“Grief, as I read somewhere once, is a lazy Susan. One day it is heavy and underwater, and the next day it spins and stops at loud and rageful, and the next day at wounded keening, and the next day numbness, silence.”
~from Traveling Mercies: Some Thoughts on Faith by Anne Lamott
When I finally came to the realization that I couldn’t do this whole grief thing alone, no matter how stubborn I was, I began to read voraciously. I’m fairly sure I’ve read 99% of all books written about grief.
Another poignant quote comes from one of my favorite authors, C.S. Lewis, in A Grief Observed:
“No one ever told me that grief felt so like fear. I am not afraid, but the sensation is like being afraid. The same fluttering in the stomach, the same restlessness, the yawning. I keep on swallowing. At other times it feels like being mildly drunk, or concussed. There is a sort of invisible blanket between the world and me. I find it hard to take in what anyone says. Or perhaps, hard to want to take it in.”
Both of these quotes speak profoundly to my heart. These are people who have loved deeply and understand grief intimately.
However, there’s something I’ve found about grief that I’ve never seen written by anyone:
At some point in the process of coping with loss, grief becomes a mirror, reflecting the deepest, most hidden parts of your soul.
Grief as a Mirror
It was terrifying when it happened. I am not someone who would get an old-school psycho-analyst excited by some repressed traumatic background. And yet, when death’s fingertips brushed by me to steal the man I loved, I was suddenly confronted with a reflection of myself I didn’t like very much. I was flooded with memories that boiled over with guilt and shame. Many of these seemed entirely unrelated to the loss itself, but instead brought my entire 27 years worth of existence into question.
I looked into the mirror of grief and in my eyes saw a selfish, greedy young woman. I saw an impatient and judgmental mind. I saw someone who craved control and who was too possessive to give generously.
How had I become this person? Did anyone else see these parts of me? Or had I become so good at hiding these things that even I couldn’t see them until I was face to face with death itself?
In retrospect, I think this is partly why I flung myself into a million goals with such urgency. My grand plans to live life to the fullest had another motive: To quickly transform myself into a better person; someone I respected, someone who could leave a more positive mark on this world, someone I wouldn’t feel ashamed to be. Someone who would make a good role model for my son.
Change and Forgiveness
I so desperately wanted to be better, to cure myself of the guilt I felt, that I unknowingly but inevitably set myself up for failure. As I’ve mentioned in previous posts, I burned out quickly and disastrously under a whiskey-tinted haze.
I learned the hard way that while the death of a loved one may instantly change your life forever, changing the person you see in the mirror will never be instantaneous, and it can only start with forgiveness.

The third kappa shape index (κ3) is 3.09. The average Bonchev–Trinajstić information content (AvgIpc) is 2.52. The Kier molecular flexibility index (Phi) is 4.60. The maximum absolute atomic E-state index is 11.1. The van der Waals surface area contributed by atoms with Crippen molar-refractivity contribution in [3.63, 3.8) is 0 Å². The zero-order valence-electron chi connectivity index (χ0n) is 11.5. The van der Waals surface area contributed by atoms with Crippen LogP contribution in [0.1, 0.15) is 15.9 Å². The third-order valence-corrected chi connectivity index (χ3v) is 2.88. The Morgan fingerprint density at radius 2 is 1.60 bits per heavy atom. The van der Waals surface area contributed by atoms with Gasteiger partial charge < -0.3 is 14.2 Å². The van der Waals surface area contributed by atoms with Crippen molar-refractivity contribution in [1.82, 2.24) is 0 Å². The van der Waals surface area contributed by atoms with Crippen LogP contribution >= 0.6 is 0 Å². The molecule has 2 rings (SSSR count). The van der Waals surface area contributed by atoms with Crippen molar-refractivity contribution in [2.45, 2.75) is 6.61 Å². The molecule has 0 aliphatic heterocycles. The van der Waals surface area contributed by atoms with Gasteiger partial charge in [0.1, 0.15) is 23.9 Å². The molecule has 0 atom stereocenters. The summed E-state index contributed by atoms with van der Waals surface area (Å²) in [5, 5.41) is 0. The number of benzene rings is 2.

With reluctance, I realized that forgiveness is not a one-time event that cleanly washes away the past. Forgiveness is a process. The waters are salty and the past may sometimes taste a little bitter. But, most importantly, self-forgiveness is even harder than forgiving someone else.
Last week, I turned 28. I stubbornly refused to celebrate my birthday, knowing that it was an age Chris would never know. But somehow birthdays have a way of turning up anyway. Coworkers baked delicious cupcakes and made an awesome birthday video. Friends sent messages and family sent cards. And in spite of myself, I even threw an un-birthday celebration with a barbeque and beers in the snow.
In the quiet moments, I found myself reflecting on the past year. Now when I look in the mirror, some 18 months later, I see a completely different person. But the devil on my shoulder wonders if anyone else sees a changed person; if they don’t, I reasoned, then I have failed. If they don’t see more compassion, more love and faith, then I have failed. If they don’t see me challenging my fears, tackling my vulnerability, finding passion for life, then I have failed. I closed my eyes and all I could see was failure, an undoing of all my progress towards self-forgiveness.
And then the greatest thing happened. While I was busy refusing to celebrate my birthday, someone else decided to celebrate theirs: On the afternoon of my 28th birthday, one of my beautiful best friends gave birth to a healthy baby boy. I had a birthday buddy, and suddenly nothing else mattered except the preciousness of life.
As long as I was living in constant awe of the gift of life, I knew I wasn’t failing. As long as I was continually thankful for every day – even the messy and dark ones – the guilt and shame were washed away.
Grief does things to a person I never imagined possible. It’s heavy and sorrowful and paralyzing. But most profoundly, grief shows you to yourself. When you are confronted by mortality, your heart breaks wide open to reveal what you’re really made of. I know everyone has their flaws; I know it would be stupid to aspire to perfection. But I don’t have to settle for the reflection I see.